In this episode we hear about the antiracist and feminist self-organization and grassroots-union-building of the Jornaleras de Huelva en Lucha (“Huelva women day labourers in struggle”). They are women working in industrial berry production in southern Spain who push for better conditions, social rights and ecological transition. They build vital mutual aid, solidarity and alliances with other struggles, in the face of unions who don’t recognize them, and bosses who exploit them as workers, women and migrants.
This episode features conversations with the Austrian Sezonieri and Swiss Widerstand am Tellerrand campaigns for the rights of seasonal agricultural workers. How to organize with the migrant workers who do life-sustaining labors on temporary regimes? How can unions be pushed to take this seriously?
In this episode we speak to Attila Szocs of Ecoruralis, a 14,000 member-strong peasant farmer organization in Romania that is part of La Via Campesina Europe. The first part of this episode explores the work of Ecoruralis at the community level: their seed house, peasant-to-peasant knowledge exchanges, local production and distribution networks, Ecoruralis’ approach to agroecology and organization, and the horizon for strengthening rural feminism.
In this first episode, we present the twin concepts of earthcare and fieldcasting in two short conversations with environmental justice scholar Stefania Barca and cooperative farmworker Tobias at Ochsenherz, Austria. We speak with Stefania Barca about the concept of “earthcare labour” which she explores in her recent book and we discuss definitions and avenues for thinking about social reproduction and environmental struggles. What is earthcare labour? Who are its subjects and workers? And what perspectives for organizing and alliances does it open — both transversally and translocally?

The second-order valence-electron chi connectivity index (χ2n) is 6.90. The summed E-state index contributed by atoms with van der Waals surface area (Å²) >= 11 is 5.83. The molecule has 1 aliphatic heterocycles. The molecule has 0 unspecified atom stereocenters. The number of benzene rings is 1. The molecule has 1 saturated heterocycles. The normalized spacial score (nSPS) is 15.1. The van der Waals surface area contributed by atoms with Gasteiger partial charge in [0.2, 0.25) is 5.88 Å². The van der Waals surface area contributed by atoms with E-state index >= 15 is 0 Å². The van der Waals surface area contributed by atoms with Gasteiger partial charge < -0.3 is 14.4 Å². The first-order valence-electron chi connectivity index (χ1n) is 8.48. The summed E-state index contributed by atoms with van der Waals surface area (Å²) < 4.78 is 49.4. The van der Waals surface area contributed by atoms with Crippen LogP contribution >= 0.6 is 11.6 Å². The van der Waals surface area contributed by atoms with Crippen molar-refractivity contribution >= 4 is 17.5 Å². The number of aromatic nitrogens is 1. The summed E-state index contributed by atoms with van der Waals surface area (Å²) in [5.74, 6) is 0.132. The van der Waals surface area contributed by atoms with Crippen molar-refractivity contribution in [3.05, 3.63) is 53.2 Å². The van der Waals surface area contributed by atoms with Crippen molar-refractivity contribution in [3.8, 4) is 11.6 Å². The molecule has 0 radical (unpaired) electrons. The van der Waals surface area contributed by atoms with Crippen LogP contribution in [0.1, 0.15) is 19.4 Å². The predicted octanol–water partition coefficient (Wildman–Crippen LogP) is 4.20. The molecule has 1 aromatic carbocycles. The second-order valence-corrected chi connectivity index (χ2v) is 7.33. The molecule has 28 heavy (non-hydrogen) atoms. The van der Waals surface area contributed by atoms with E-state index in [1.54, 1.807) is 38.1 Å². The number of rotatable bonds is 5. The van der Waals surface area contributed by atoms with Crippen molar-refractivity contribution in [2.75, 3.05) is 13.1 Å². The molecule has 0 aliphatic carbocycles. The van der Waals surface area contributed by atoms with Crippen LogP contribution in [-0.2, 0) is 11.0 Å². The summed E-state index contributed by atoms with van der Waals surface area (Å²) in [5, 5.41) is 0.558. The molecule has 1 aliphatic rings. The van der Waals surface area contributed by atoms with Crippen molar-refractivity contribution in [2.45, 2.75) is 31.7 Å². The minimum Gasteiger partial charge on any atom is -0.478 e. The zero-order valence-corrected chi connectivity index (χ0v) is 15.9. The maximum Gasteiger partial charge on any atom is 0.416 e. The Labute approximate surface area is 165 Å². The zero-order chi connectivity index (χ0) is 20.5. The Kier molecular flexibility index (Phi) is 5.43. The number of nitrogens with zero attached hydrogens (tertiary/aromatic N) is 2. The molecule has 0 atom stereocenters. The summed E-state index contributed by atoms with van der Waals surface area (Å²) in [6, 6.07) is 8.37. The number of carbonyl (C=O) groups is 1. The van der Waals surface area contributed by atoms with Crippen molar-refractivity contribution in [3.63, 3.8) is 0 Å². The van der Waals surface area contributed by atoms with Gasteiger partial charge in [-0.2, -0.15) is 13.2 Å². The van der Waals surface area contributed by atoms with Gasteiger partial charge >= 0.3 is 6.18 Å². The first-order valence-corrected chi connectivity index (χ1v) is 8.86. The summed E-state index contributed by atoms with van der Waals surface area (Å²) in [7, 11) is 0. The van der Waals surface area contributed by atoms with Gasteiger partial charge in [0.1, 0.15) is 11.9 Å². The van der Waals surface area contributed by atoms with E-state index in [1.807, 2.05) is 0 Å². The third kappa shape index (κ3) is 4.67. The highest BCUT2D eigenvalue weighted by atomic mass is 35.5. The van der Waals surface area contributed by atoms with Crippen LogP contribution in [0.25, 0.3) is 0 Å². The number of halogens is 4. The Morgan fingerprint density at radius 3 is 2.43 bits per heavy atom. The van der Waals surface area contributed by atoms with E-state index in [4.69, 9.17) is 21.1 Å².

This time-travel session takes us from desirable futures back to our complicated past, asking: How do we imagine transformation? Centering on a performative interview with Amaranta Herrero and Dimitris Papadopoulos, set in 2050, this session engages the playful and transdisciplinary method of the Future Archive project. Animating and complicating questions of what is desirable, this session encourages to go beyond strictly utopian and dystopian visions of the future, based on their own implicatedness in worlds and struggles.
Recently, I announced my intention to write a long essay about Malm to a circle of degrowth communists. One, a researcher and activist of US pipeline struggles, was exasperated at Malm’s apparently contradictory embrace of a strategy of pushing the capitalist state to do the right thing in Corona, Climate and Chronic Emergency (2020) and his stringent support of sabotage in How to Blow up a Pipeline (2021).